(Mother’s Day is just around the corner so here’s a funny, yet informative piece for expecting and parenting mommies everywhere.)
This is the stack of books that towered on my nightstand during my first pregnancy. Each night I would read something like “this week your baby is growing eyelashes,” or “your baby is the size of a grapefruit,” or “watch out for swollen ankles!” Informative, but the real warnings started rolling in from my girlfriends, “don’t take nice pajamas to the hospital, you’ll bleed all over them,” and “the billing department at the hospital has no shame,” and “take your own pads, the hospital ones are the thickness of a mattress.” But even my girlfriends didn’t share some things (until I brought them up) so I’m going to share them with you with hopes that you’ll appreciate the information, even if it doesn’t happen to you.
Orgasm = Response from Baby – Soon after you can feel the baby moving, you may experience the craziest mind zinger you could imagine. One minute you’re on top of the most mind-blowing, satisfying, fulfilling orgasm ever, and the next you’re feeling the baby do a somersault. Nothing like your mind zipping from a place of selfish pleasure back to the reality that you’re about to be a mother! This can happen as a result of an orgasm achieved by masturbation or sex. Why, you ask? Well, the rhythmic contractions of an orgasm are similar to the rhythmic contractions of labor so the uterus could be tightening down on baby, causing it to move to adjust to the change. Also, in the refractory period (after orgasm), lots of a hormone called oxytocin is released, which can also cause the baby to respond. Oxytocin is the “love hormone” or bonding hormone that makes some of us want to cuddle after sex. It is also the hormone responsible for bonding between mother and just-born baby and, in part, why kangaroo care is often promoted in hospitals. There’s a scientific reason why orgasms can make babies respond, but it doesn’t make it any less surprising when it happens.
Orgasm = Major Leakage (if you’re nursing) – Oxytocin is released during orgasm, but so is prolactin. The release of prolactin after orgasm is meant to counteract the effects of dopamine, which is responsible for sexual arousal. Prolactin is also what stimulates milk production and “let down.” So seconds after an orgasm, you may feel that tell-tale tingly feeling of let down and, if you do, be prepared for major milk leakage.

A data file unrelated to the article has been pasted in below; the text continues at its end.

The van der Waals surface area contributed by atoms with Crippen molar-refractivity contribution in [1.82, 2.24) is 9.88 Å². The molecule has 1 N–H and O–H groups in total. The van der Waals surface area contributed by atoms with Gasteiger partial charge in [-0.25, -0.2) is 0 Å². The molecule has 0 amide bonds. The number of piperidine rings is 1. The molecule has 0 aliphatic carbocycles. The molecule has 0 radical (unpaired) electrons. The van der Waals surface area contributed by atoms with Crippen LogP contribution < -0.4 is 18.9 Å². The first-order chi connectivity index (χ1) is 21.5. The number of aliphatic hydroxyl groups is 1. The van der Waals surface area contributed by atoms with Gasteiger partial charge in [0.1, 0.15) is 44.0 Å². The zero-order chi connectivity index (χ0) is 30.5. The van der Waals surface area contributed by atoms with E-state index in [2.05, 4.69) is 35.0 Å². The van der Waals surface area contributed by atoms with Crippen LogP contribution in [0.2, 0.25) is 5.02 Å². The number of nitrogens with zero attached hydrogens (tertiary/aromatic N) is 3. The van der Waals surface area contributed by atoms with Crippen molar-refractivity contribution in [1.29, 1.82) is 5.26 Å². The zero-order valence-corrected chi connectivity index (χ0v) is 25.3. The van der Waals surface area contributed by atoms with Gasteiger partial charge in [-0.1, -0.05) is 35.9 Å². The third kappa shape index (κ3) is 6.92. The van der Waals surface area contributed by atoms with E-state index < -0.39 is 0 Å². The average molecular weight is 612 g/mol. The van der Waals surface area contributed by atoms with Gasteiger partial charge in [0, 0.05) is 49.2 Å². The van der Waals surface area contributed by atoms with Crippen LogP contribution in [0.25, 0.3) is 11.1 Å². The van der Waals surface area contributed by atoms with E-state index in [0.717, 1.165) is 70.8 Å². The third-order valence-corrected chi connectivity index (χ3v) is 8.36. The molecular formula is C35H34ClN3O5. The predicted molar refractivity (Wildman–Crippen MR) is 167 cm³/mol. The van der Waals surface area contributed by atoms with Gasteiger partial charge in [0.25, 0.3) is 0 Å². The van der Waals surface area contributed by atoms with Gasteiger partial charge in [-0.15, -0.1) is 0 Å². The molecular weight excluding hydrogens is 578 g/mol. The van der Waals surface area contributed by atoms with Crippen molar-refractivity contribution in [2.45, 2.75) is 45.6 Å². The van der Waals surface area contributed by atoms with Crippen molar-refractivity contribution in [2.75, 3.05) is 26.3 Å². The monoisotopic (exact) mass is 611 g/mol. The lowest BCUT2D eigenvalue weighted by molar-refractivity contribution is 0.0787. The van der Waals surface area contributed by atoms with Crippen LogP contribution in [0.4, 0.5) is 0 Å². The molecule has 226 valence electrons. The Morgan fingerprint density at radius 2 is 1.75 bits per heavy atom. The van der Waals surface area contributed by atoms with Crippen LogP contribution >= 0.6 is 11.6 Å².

My Knees Are in My Ears and You’re Talking About What? – My husband loved our midwives as much as I did. My midwife stayed in the room through every last minute of the 3.5 hours I was pushing. As the contractions fizzled out, I’d take a rest. At one point, I woke up to my husband joking about “vajazzaling” with the midwife. Seriously?
Holy Blood Clots, Batman! – Expect big and small blood clots, discharges of various kinds, and a war scene in your toilet for at least a week after delivery. If you pushed for any significant amount of time, expect your vagina and/or vulva to be swollen. You might be so swollen, in fact, that sitting and scooting across the bed or couch are simply not possible. Tip: roll over onto your hip and slide out of bed on your hip, not butt. Trust me.
What the Hell, Uterus?!? – Just when you thought your uterus was done being on center stage, she reappears for an encore performance. If you nurse, expect some pretty significant uterine cramping in the beginning. Despite the discomfort, you actually want this to happen. These contractions help the uterus to shrink back down, helping you get your abdomen back after its squishy phase immediately following delivery. And by squishy, I mean like a bowl of rising dough in both appearance and texture.
Baby is Here, Check Your Selfishness at the Door – I knew that I wouldn’t be able to go to the movies as often and that the time spent on my hair and makeup would be substantially less, but I did not expect to fall apart the first time I couldn’t do something fun because I’m now a mother. Let me set the stage: It’s two or three weeks after delivery, I’m still sore, and I’m nursing. I can’t go anywhere, and I really don’t want to go anywhere, but everyone else, husband and family in town, want to go to the Rays home opener. If you knew my husband, you’d know this day is more fun to him than his own birthday. I was trying to be a big girl so I told them to go on and have fun. As they donned their lucky jerseys, I started crying. A lot. My husband was great; he just let me cry and said that he’d stay home with me if it would help. It wouldn’t help; it would just make me feel guilty. This hot mess moment was my realization that my life had forever changed. I would make sacrifices, much more meaningful than missing a baseball game, and have to deal with the fact that I asked for this. It is VERY hard sometimes to be selfless in order to meet the needs of your children. And dare I say it? Ok, yes I will, since we are being honest here: sometimes your own selfishness will turn to resentment of your partner or children. That isn’t a pretty thing to say out loud or feel, but it is the truth. Don’t worry – you’re still a great mom.